Nearly every organism on the planet needs oxygen. Some get it through water and others, like humans, get it through breathing air. Human energy comes from food and oxygen, but food only gives us 10 percent of our energy needs. Oxygen is required for other 90 percent or our energy, and every cell in the body requires oxygen to live. For the body to receive oxygen, the respitory system, heart, cells, and arteries and veins must play an active role.
The respiratory system is the gateway that allows oxygen to enter your body. The mouth, nose, trachea, lungs and diaphragm all participate in oxygen absorption. Oxygen enters the body in the mouth and nose, passes through the larynx and the trachea. The trachea splits into two bronchial tubes, which lead to smaller tubes that lead to 600 million alveoli, which are small sacs surrounded by capillaries. The capillaries take oxygen into the arteries, and the oxygen-rich blood is then pumped into every cell of your body. Once the oxygen has been absorbed, carbon dioxide and water are eliminated through the lungs.
The cells are oxidized through an enzymatic processes, and the oxidation is the source of energy for humans and most other mammals. Oxygen is needed to build new cells and tissue, replace old tissue, dispose of waste material and reproduce more cells.
The heart is the powerhouse that sends oxygen pumping through your body to each and every cell. Before each heartbeat, the heart fills with blood. The muscle then contracts to expel the blood into arteries. The left side of the heart sends oxygen-rich blood to the body, and the right side sends the depleted blood, filled with carbon dioxide, to the lungs to be expelled. Your heart beats consistently, for your entire life, never allowing the oxygen to deplete.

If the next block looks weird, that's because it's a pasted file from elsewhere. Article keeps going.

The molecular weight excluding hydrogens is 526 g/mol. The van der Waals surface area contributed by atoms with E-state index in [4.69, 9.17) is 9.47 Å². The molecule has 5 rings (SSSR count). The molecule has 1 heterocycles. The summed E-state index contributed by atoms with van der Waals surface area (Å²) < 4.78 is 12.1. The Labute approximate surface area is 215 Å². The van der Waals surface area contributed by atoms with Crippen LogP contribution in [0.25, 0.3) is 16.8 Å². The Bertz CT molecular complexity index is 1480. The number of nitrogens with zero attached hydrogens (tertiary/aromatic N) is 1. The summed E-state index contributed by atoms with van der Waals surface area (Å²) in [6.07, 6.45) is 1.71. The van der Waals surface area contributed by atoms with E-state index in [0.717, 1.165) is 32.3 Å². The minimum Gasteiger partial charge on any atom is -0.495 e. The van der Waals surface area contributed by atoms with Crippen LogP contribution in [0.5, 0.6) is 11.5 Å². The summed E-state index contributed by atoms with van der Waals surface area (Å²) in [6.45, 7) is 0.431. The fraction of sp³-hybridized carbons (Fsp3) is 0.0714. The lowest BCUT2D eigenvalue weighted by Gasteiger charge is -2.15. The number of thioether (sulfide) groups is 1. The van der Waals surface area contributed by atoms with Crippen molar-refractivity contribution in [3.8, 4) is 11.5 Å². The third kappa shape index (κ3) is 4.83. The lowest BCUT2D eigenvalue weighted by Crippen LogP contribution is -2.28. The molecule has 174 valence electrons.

Arteries and Veins
The arteries are the passageways that take the five liters of rich oxygenated blood away from the heart, throughout the body. The vessels that take the blood back to the heart are called veins. It takes about 60 seconds for the heart to pump oxygen-filled blood through the entire body.
- Kids Health: Your Hear and Circulatory System
- Oxygen Review: Human Body
- The Franklin Institute: Respiratory System: Oxygen Delivery System
- The Franklin Institute: Circulatory System: The Circle of Blood
- The Franklin Institute: Coronary Circulation: It's All in the Heart
- The Franklin Institute: Systemic Circulation: It's All Throughout the Body
About the Author
Veronica Maier has been an active online writer since 2010. She has been a contributing writer to eHow and Answerbag. Maier holds a Bachelor of Arts in art history and visual culture with an emphasis on the American modern from the University of California, Santa Cruz.
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